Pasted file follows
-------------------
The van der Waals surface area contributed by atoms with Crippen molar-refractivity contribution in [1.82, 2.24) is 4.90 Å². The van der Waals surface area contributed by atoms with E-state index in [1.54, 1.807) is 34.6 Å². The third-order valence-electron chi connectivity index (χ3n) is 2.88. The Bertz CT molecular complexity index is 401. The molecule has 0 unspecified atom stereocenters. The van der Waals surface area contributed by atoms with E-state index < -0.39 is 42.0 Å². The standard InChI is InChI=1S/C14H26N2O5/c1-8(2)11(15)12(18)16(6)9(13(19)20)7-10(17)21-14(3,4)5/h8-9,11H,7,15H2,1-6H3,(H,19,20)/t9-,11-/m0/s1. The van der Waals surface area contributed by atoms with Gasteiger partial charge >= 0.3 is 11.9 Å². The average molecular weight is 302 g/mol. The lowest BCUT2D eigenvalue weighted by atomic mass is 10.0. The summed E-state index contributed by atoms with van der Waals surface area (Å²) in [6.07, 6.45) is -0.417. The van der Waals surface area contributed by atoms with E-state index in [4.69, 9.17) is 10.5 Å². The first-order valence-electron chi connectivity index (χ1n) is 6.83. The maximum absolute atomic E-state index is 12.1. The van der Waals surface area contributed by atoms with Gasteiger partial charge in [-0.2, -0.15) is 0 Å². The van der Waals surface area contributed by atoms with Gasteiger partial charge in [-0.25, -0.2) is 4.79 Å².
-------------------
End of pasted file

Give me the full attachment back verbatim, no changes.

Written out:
The van der Waals surface area contributed by atoms with Crippen molar-refractivity contribution in [1.82, 2.24) is 4.90 Å². The van der Waals surface area contributed by atoms with E-state index in [1.54, 1.807) is 34.6 Å². The third-order valence-electron chi connectivity index (χ3n) is 2.88. The Bertz CT molecular complexity index is 401. The molecule has 0 unspecified atom stereocenters. The van der Waals surface area contributed by atoms with E-state index < -0.39 is 42.0 Å². The standard InChI is InChI=1S/C14H26N2O5/c1-8(2)11(15)12(18)16(6)9(13(19)20)7-10(17)21-14(3,4)5/h8-9,11H,7,15H2,1-6H3,(H,19,20)/t9-,11-/m0/s1. The van der Waals surface area contributed by atoms with Gasteiger partial charge >= 0.3 is 11.9 Å². The average molecular weight is 302 g/mol. The lowest BCUT2D eigenvalue weighted by atomic mass is 10.0. The summed E-state index contributed by atoms with van der Waals surface area (Å²) in [6.07, 6.45) is -0.417. The van der Waals surface area contributed by atoms with E-state index in [4.69, 9.17) is 10.5 Å². The first-order valence-electron chi connectivity index (χ1n) is 6.83. The maximum absolute atomic E-state index is 12.1. The van der Waals surface area contributed by atoms with Gasteiger partial charge in [-0.2, -0.15) is 0 Å². The van der Waals surface area contributed by atoms with Gasteiger partial charge in [-0.25, -0.2) is 4.79 Å².